You may be co-dependent if:
*you scratch yourself when your spouse itches, while failing to notice the skin cancer growing on your own arm.
*you spend every waking hour obsessing about and micromanaging your child's life, while your own needs are ignored.
*you feel like you and your mother have merged into a single person, and you can't separate your opinions from hers.
*you flip from one emotional extreme to another, depending on how someone else is doing today.
*you feel that if you could only find the right buttons to push, someone else's life would magically be transformed.
The concept of co-dependency is a relatively recent development in psychological thinking. It began in the field of chemical dependency, where the spouse or other significant person in an alcoholic's life was referred to as a "co-alcoholic", or "enabler". It was discovered that successful treatment of the co-dependent was just as likely to result in recovery for the addict, as treating the addict. Without the shock absorption provided by the co-dependent, the consequences of the addiction become increasingly painful and compelling, hastening the process of hitting bottom and making the choice to live rather than die.
At first, it was assumed that the addict's behavior caused co-dependent symptoms in significant others. However, when the addict becomes clean and sober, the co-dependent behavior of the family tends to continue as before. Unless the other participants in the dependency game choose to confront and change their own emotions and behavior, they find the new situation intolerable and start looking for a new addict to attach themselves to.
As therapists started looking for the hidden causes behind this baffling phenomenon, they realized that, in most cases, the co-dependency predated the addict's chemical abuse. Co-dependents are programmed in childhood to behavior patterns that dovetail with the emotional profile of an addict.
According to Pia Mellody, a high-profile psychotherapist and writer, the five core symptoms of co-dependency are:
1. Difficulty experiencing appropriate levels of self-esteem. (We are either the royalty of the universe, or a useless piece of excrement.)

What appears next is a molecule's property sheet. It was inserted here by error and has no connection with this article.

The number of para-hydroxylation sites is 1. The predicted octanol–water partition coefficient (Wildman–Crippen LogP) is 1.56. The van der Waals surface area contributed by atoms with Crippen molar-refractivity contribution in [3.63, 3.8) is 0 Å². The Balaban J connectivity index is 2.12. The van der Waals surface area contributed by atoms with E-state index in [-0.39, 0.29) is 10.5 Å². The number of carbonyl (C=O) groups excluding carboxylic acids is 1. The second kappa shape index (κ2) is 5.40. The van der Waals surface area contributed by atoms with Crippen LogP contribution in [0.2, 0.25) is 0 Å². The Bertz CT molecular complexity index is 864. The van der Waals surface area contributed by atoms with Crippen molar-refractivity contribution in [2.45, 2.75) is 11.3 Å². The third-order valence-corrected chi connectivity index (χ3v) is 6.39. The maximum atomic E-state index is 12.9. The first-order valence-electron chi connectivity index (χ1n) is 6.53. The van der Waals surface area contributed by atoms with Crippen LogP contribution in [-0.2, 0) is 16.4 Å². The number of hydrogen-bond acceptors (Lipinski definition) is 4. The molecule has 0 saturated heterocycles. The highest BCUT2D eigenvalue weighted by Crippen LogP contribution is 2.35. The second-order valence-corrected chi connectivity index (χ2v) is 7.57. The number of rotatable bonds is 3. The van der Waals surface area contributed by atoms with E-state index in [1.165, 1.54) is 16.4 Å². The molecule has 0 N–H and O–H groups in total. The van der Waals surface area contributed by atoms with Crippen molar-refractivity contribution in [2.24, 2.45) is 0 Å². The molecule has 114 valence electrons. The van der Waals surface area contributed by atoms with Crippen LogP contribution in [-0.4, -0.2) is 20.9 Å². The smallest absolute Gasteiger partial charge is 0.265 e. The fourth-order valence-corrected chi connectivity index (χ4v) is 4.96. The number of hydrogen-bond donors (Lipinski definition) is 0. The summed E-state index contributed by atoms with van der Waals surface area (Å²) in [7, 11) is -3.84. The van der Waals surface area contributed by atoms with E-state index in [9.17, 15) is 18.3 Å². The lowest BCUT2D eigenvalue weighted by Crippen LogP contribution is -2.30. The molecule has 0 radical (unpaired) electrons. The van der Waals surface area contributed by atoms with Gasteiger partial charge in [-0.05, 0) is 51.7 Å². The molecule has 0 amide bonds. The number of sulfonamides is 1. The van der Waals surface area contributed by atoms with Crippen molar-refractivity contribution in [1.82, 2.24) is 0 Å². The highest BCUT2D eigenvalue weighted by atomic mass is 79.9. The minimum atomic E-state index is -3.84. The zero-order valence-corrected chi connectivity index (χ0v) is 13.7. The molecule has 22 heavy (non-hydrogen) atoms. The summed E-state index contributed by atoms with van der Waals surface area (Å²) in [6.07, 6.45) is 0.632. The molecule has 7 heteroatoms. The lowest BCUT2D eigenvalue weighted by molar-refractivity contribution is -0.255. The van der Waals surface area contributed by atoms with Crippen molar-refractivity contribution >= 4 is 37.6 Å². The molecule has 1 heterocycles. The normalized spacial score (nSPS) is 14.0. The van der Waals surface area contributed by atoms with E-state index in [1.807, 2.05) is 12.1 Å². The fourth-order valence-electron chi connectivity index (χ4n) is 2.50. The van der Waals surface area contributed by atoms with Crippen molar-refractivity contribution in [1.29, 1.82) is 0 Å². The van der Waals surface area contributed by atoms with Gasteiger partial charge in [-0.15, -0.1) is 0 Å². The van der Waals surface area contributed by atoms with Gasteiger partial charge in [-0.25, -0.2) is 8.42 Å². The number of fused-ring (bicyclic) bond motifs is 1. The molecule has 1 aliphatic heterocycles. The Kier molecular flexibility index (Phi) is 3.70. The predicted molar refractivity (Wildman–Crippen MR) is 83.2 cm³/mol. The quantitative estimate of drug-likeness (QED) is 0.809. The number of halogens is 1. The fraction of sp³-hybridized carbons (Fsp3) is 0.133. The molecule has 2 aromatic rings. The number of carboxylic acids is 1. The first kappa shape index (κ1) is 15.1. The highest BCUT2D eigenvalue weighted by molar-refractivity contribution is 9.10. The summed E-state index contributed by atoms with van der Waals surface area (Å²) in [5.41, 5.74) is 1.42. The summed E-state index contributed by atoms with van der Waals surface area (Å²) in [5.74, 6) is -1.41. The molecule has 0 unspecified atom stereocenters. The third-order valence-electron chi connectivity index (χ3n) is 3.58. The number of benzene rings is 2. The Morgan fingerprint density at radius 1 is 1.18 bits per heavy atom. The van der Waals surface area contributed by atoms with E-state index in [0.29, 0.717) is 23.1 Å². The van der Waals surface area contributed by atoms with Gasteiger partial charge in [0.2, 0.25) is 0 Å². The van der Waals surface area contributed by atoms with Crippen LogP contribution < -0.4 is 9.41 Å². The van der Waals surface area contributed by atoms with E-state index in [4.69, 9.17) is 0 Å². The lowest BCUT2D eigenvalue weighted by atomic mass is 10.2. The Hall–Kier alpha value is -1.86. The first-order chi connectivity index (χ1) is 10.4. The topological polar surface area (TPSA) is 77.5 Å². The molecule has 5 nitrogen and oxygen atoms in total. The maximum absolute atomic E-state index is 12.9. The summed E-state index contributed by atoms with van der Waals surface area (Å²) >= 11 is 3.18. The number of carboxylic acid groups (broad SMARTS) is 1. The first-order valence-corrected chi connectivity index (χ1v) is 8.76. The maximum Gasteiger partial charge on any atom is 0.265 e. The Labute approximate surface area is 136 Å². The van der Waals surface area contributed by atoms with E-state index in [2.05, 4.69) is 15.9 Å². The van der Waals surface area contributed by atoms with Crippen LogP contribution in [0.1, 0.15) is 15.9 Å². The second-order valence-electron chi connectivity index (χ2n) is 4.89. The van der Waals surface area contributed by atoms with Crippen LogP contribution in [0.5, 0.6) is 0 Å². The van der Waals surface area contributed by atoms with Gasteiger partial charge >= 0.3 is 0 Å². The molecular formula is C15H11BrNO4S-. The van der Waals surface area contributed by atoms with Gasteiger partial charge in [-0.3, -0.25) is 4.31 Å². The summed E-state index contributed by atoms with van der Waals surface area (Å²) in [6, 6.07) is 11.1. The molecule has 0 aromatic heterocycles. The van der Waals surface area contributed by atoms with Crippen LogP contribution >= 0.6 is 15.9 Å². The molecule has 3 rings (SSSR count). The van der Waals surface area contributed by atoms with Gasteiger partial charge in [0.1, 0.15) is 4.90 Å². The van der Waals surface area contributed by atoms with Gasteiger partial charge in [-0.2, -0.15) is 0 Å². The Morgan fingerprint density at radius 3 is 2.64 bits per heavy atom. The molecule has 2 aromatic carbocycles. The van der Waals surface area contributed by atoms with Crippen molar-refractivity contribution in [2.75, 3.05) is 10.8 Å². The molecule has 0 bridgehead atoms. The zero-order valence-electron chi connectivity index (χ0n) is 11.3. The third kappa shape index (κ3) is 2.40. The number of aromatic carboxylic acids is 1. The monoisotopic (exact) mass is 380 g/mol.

2. Difficulty setting functional boundaries. (We are either enmeshed with others, or separated from them by thick walls which allow no intimacy.)
3. Difficulty owning and expressing our own reality. (We have been told what to think and feel so often that we are unable to think our own thoughts or feel our own feelings.)
4. Difficulty taking care of our own adult needs and wants. (We expect someone else to read our minds and provide what we need. We can't get what we want because we don't have any idea what that might be, so we concentrate on trying to get what we think we should want.)
5. Difficulty experiencing our reality moderately. (Life is a roller coaster of extremes.)
Virtually everyone experiences these symptoms occasionally, especially in relation to certain people. However, when they are a dominant pattern in our lives, the result is a chaotic mess of misery.
The relevance to child rearing is not difficult to see. A child whose role models are co-dependent will consider that behavior normal, because they lack the resources to think about it critically. When they grow up, they will engage in co-dependent behavior in their adult lives, perpetuating the curse.
If the parents are co-dependent with their children, they will try to live through them instead of managing their own lives and taking care of their own needs. The children will feel guilty for "making" Mom or Dad unhappy, and entertain delusions of grandeur, imagining that they have vast powers over others. They also learn the cardinal rules of a dysfunctional household. Don't think your own thoughts. Don't feel your own feelings. Don't trust your own perceptions. And above all, don't tell anyone what is going on.
A parent with severe emotional wounds is not capable of raising healthy children. The children will become shock absorbers between the parents and reality, and pay the price the rest of their lives.
Personality disorders, including co-dependency, are treatable. Learned behavior patterns can be unlearned. The road to recovery begins in pain and demands a great deal of courage and hard work. However, the rewards are worth it, for this generation as well as the ones to follow.